Former THS Grad Was A San Jose State
Player, Coach, AD, & Professor

Posted October 17, 2007, by thswarriors.com

If there ever was a mythical Warrior Hall of Fame --- then Bob Bronzan would certainly have been on the list of original inductees.

Bronzan, one of six children, was born Jan. 11, 1919, to Tehachapi pioneers Blaz and Lucy Bronzan. His parents lived in old town Tehachapi from 1903 until 1962 at their 124 West "F" Street home.

Bronzan was a teenager in the Great Depression attending Tehachapi High School from 1931 until 1935. His graduating class of 1935, the fifth graduating class in school history, had 17 students. Bronzan was an oustanding athlete for the Warriors --- playing football, basketball, and track.

Becasue of the depression, Bronzan decided that education, and the opportunity to play football, was his only opportunity to get ahead and decided to attend Modesto Junior College.

Modesto Junior College

Bronzan was an outstanding football player at Modesto Junior College — good enough, in fact, to earn a spot in Modesto Junior College's inaugural Hall of Fame class.

Bronzan came to Modesto Junior College in the fall of 1935, and the following year was a standout on the 1936 team that went 5-2-2 and won the Northern California Conference title under coach Fred Earle.

Former Modesto Junior College coach Dean Sensenbaugh played for Bronzan at San Jose State. "He was an excellent coach and a real disciplinary guy," said Sensenbaugh, "but even though he was tough, he had a persona about him that allowed him to really communicate with the athletes."

The San Jose State Years

Bronzan played tackle on the 1937 through 1939 San Jose State football teams and was named an honorable mention All-American tackle in 1939 during San Jose State's perfect 13-0 season. The 1939 team remains the only unbeaten and untied squad in school history.

After receiving his undergraduate degree at San Jose State, Bronzan earned masters and doctorate degrees at Stanford.

Following his service as an Air Force officer in World War II, Bronzan took his first teaching job at Livingston High School in 1945, where he coached both football and basketball. He returned to San Jose State and was an assistant coach on Bill Hubbard's highly successful teams of 1946 through 1949. In 1950, he was appointed head coach of the Spartans. At age 31, he was the youngest head coach in major college football. In his seven seasons (32-30-5), he was named the Northern California Sportswriters College "Coach of the Year" three times.

Bronzan was one of the first coaches on the West Coast to recruit African-American players. And he made a point to build and maintain close relationships that spanned decades. In his home office sits a book filled with the hand-scrawled names and addresses of virtually every person who played for or worked with him.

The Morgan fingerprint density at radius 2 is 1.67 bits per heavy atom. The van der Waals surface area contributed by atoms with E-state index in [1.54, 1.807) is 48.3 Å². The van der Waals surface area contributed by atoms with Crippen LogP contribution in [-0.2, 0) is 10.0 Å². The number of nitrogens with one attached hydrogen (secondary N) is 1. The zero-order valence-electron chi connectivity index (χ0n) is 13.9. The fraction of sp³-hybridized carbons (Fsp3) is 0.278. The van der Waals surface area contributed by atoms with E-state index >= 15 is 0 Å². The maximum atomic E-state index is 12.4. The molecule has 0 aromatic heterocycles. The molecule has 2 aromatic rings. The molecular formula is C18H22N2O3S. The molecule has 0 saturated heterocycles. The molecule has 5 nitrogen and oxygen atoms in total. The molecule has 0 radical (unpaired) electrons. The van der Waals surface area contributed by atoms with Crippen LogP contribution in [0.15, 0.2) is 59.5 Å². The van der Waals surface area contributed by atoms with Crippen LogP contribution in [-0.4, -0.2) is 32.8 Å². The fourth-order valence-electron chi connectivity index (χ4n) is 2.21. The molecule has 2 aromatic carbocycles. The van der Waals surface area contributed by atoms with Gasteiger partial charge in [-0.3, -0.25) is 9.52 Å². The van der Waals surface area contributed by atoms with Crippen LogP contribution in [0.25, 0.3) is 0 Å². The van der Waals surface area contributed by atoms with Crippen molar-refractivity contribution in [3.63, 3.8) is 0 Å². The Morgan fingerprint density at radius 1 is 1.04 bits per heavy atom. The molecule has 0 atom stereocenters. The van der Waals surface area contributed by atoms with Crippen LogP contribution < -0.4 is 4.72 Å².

"He guided us to be prepared for life," said Joe Barrington, one of the 12 African-Americans recruited by Bronzan in 1955, breaking SJSU's color barrier. "He touched a whole lot of lives across all races and ages. He made people successful, and to him, that meant living a quality life and being responsible for your family."

It wasn't easy following the Bronzan plan. He set high expectations and standards for himself and everyone around him.

"Everybody has the same feeling for him out of respect and love for the opportunity," Barrington said. "He had a vision for what you could be in 10, 20 years, not just what you could do for four years and then you were gone."

It was also during this period that Bronzan earned the reputation as an offensive mastermind. Legendary Notre Dame coach Frank Leahy brought Bronzan to South Bend, Ind., for spring practices several times to help the Irish.

Bronzan holds the distinct honor of being the only coach who has two former players serve as head coaches of Super Bowl winning teams — Bill Walsh, an end at San Jose State in 1952 and 1953, and Dick Vermeil, a quarterback for the 1956 and 1957 Spartans. Bronzan guided 19 university, 29 community college and approximately 150 high school protégées into the coaching profession.

"He was a cornerstone of encouragement," said Dick Vermeil, who played for Bronzan in 1956. "He believed in you more than you believed in yourself."

"If it wasn't for Bob, I certainly wouldn't have achieved any success or had the professional opportunities I have had," said Walsh, who won three Super Bowls with the 49ers. "He made a huge difference in my life."

The ties between Bronzan and Walsh remained steadfast for another half century. "I predict Bill Walsh will become the outstanding football coach in the United States," Bronzan wrote in a work file in 1959.

Following his San Jose State coaching career, he served the university as the Athletic Director from 1960 through 1971, and as a professor in the human performance department (physical education) for 34 years until 1980.

His recognition and awards were numerous. He is a member of the National Association of College Directors of Athletics (NACDA) and San Jose State Hall of Fame. He is one of five recipients of the NACDA Merit Award. In 2005, NACDA honored him with the James J. Corbett Memorial Award.

Bob Bronzan arrived at San Jose State in 1937 determined to make a difference. Seven decades later, it's doubtful any Spartan's legacy looms larger.

Bronzan passed away on December 10, 2006, at the age of 87.

Former THS grad Bob Bronzan (right) sits alongside former 49er coach Bill Walsh (left) at Hall of Fame ceremonies at San Jose. Bronzan coached Bill Walsh when he was a player at San Jose State.

Sources: San Jose State Sports Information Office, The San Jose Mercury News, The Modesto Bee, and The Tehachapi News.